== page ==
Atheism & Morality: A Brief Summary

I thought I’d take some time to write a more personal blog post today because of something I’ve been thinking about a lot lately. This is an issue I feel pretty strongly about that I think needs some clarification. It is not my intention to attack anyone, I just want to get people thinking – and not even rethinking their own position, I actually don’t want to make anyone change their mind right now, but just thinking about how they treat one another.

Lately I’ve come across a lot of comments on YouTube videos or blogs, etc. from Christians and other religious organizations arguing that Atheism has no morality. The idea being that without a belief in the Bible, humanity has absolutely no reason to follow any sort of moral code and everyone should just run around doing whatever they want because there are no consequences.

This is really, really dumb.

But I used to think this way too, so I understand where they’re coming from. Why bother be good if there’s no ultimate consequence? Why not just kill people for sport if nothing happens after you die? Why bother being healthy? Why not just do drugs all the time and have rampant sex and do whatever makes you feel good?

These are silly questions, but somehow Christians can’t seem to wrap their heads around this.  *(obviously, other religions ask these questions too, but I’m not as familiar with other religions as I am with Christianity, and I don’t want to do them the disservice of misrepresenting their religion just because I’m not familiar with it, so I’ll leave them out for now)*

First of all, morality is not dependent on an ultimate supreme being. Just because there’s no ultimate punishment system in place does not mean morals cannot exist. Hypothetical parallel: If calories weren’t a thing and you couldn’t gain weight by eating food – that is not necessarily a good reason to only eat chocolate cake. You could still decide to eat healthily.

Second, the key word here is ultimate consequence. There are still consequences for our actions. Kill someone, go to prison. Eat nothing but sugar, risk your health. Morality does not depend on the existence of hell in order to be relevant to humans. We as a society have established a system of morality that we try to live by.

Third, morality is not simply an adherence to rules because of fear of the consequences. Morality is derived from the desire to do good and help one another. Bo Burnham said it really well:

“You shouldn’t abstain from rape just ’cause you think that [God] wants you to. You shouldn’t rape because rape is a fucked up thing to do.”

(video at 1:14 for quote)

So please, stop asking Atheists the question, “if there is no God then where does morality come from?” because it’s a silly question.

Now, let’s flip this around and discuss the morality system of Atheism in the same regard.

First of all, if there are no ultimate consequences to our actions, then we should be even more concerned with the way we treat one another. If nothing happens to you after you die, then we should be kind to one another so as to make this life actually count. I will do what I can to make life happier for you so that you can enjoy it more because once it’s over, it’s over. A lack of ultimate consequence actually works in the favour of morality.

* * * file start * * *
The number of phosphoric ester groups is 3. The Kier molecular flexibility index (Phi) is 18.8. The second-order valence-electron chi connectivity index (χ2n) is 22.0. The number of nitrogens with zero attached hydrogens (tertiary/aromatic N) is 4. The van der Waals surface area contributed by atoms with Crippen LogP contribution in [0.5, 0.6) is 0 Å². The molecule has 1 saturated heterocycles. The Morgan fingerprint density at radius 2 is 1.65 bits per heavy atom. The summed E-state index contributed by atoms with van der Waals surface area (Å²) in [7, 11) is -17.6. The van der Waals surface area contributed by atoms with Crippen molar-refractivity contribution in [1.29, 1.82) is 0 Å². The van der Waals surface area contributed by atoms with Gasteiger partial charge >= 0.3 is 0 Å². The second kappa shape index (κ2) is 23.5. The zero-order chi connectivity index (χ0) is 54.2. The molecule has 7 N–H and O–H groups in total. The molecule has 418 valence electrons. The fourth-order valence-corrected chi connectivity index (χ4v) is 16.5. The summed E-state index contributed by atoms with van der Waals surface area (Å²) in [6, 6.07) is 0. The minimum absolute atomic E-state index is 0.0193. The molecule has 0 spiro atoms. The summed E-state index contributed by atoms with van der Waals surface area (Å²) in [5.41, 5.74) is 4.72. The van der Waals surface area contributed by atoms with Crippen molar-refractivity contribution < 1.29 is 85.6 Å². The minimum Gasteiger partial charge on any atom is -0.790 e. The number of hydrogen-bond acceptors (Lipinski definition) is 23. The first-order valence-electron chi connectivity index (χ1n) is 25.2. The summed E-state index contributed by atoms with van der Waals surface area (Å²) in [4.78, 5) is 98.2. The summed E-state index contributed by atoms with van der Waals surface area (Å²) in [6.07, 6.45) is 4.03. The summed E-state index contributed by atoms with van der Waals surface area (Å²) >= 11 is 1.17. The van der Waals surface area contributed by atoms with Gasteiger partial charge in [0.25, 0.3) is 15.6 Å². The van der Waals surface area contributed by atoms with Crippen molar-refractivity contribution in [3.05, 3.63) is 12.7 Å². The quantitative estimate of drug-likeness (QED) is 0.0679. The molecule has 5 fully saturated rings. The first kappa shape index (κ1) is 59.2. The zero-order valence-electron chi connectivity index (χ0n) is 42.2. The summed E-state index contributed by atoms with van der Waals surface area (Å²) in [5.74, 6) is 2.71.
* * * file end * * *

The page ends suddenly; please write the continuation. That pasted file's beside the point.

Second, without the constant fear of absolute punishment, we are free to love ourselves better. We can accept our flaws and strive to be better without the constant sense of guilt that looms over us every time we make a mistake. We can eat healthily, quit smoking, get exercise, because we can make life better for ourselves without needing the “reward” of a heaven. In fact, I would argue that needing an afterlife actually encourages laziness and an unhealthy lifestyle because there’s no reason to value this life over the afterlife.

Third, we can finally stop arguing about whose morality is the right morality and start actually helping one another out of the simple desire to help one another. After all, there are many different moral codes based off religious texts, but the trick is that ALL OF THEM ARE BASED OFF RELIGIOUS TEXTS. They disagree with one another all the time, so how do you know which one is the right one?
That’s not rhetorical, by the way. I don’t want you to tell me that yours is the right one, I’m just trying to point out that if everyone believes their morality is the right morality (and consequently everyone else’s is the wrong one) then how do we, realistically, decide? But if you take a system of morality that isn’t based off a religious text, and is instead based off of something we can all agree on – say, basic kindness – then we’re moving towards a way of behaving toward one another that actually benefits everyone. It is unbiased morality.

 

This is a pretty basic summary, obviously, but I’m tired of hearing people ask where morality comes from if there is no God. It’s not so much that I disagree with these people as I wish they would give it a little thought before assaulting Atheism for being “immoral” (as though that even makes sense).

 

I want to have an open discussion about things. I don’t want people to shut up, I want people to stop calling each other names and doing hateful things, especially in the name of morality, because seriously, this shouldn’t be so difficult.

 

What do you think? Are you Christian? Atheist? Another religion (I would love to hear from people with different religions, because I don’t know very much about them and I want to learn)? Do you consider yourself to be a moral person?

Let me know in the comments!

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